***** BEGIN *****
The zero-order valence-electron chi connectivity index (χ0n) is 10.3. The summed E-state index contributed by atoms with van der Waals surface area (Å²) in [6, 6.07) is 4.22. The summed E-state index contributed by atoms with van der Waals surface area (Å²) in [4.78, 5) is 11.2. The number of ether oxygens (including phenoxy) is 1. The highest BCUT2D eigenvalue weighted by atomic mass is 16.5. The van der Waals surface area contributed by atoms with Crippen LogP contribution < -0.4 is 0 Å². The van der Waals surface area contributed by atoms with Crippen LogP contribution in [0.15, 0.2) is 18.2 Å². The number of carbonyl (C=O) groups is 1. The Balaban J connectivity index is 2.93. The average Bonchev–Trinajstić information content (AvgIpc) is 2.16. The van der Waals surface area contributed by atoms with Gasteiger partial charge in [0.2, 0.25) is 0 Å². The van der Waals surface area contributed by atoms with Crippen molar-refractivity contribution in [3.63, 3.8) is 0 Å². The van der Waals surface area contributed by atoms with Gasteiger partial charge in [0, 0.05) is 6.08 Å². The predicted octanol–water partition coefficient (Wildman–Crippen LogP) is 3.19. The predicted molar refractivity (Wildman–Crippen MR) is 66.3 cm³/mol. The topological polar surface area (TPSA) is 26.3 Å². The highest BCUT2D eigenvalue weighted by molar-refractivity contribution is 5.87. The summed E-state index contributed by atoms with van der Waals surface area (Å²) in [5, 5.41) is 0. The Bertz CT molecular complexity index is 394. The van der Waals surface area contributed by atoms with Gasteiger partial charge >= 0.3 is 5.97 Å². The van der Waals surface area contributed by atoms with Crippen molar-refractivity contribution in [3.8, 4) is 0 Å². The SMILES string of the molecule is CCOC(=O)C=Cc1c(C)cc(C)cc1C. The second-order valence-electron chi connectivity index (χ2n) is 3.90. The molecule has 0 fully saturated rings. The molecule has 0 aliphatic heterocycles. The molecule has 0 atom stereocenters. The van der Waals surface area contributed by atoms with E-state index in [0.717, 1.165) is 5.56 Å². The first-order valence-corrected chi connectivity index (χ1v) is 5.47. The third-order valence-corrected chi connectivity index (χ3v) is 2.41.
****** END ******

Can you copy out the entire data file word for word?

The zero-order valence-electron chi connectivity index (χ0n) is 10.3. The summed E-state index contributed by atoms with van der Waals surface area (Å²) in [6, 6.07) is 4.22. The summed E-state index contributed by atoms with van der Waals surface area (Å²) in [4.78, 5) is 11.2. The number of ether oxygens (including phenoxy) is 1. The highest BCUT2D eigenvalue weighted by atomic mass is 16.5. The van der Waals surface area contributed by atoms with Crippen LogP contribution < -0.4 is 0 Å². The van der Waals surface area contributed by atoms with Crippen LogP contribution in [0.15, 0.2) is 18.2 Å². The number of carbonyl (C=O) groups is 1. The Balaban J connectivity index is 2.93. The average Bonchev–Trinajstić information content (AvgIpc) is 2.16. The van der Waals surface area contributed by atoms with Gasteiger partial charge in [0.2, 0.25) is 0 Å². The van der Waals surface area contributed by atoms with Crippen molar-refractivity contribution in [3.63, 3.8) is 0 Å². The van der Waals surface area contributed by atoms with Gasteiger partial charge in [0, 0.05) is 6.08 Å². The predicted octanol–water partition coefficient (Wildman–Crippen LogP) is 3.19. The predicted molar refractivity (Wildman–Crippen MR) is 66.3 cm³/mol. The topological polar surface area (TPSA) is 26.3 Å². The highest BCUT2D eigenvalue weighted by molar-refractivity contribution is 5.87. The summed E-state index contributed by atoms with van der Waals surface area (Å²) in [5, 5.41) is 0. The Bertz CT molecular complexity index is 394. The van der Waals surface area contributed by atoms with Gasteiger partial charge >= 0.3 is 5.97 Å². The van der Waals surface area contributed by atoms with Crippen molar-refractivity contribution in [3.8, 4) is 0 Å². The SMILES string of the molecule is CCOC(=O)C=Cc1c(C)cc(C)cc1C. The second-order valence-electron chi connectivity index (χ2n) is 3.90. The molecule has 0 fully saturated rings. The molecule has 0 aliphatic heterocycles. The molecule has 0 atom stereocenters. The van der Waals surface area contributed by atoms with E-state index in [0.717, 1.165) is 5.56 Å². The first-order valence-corrected chi connectivity index (χ1v) is 5.47. The third-order valence-corrected chi connectivity index (χ3v) is 2.41.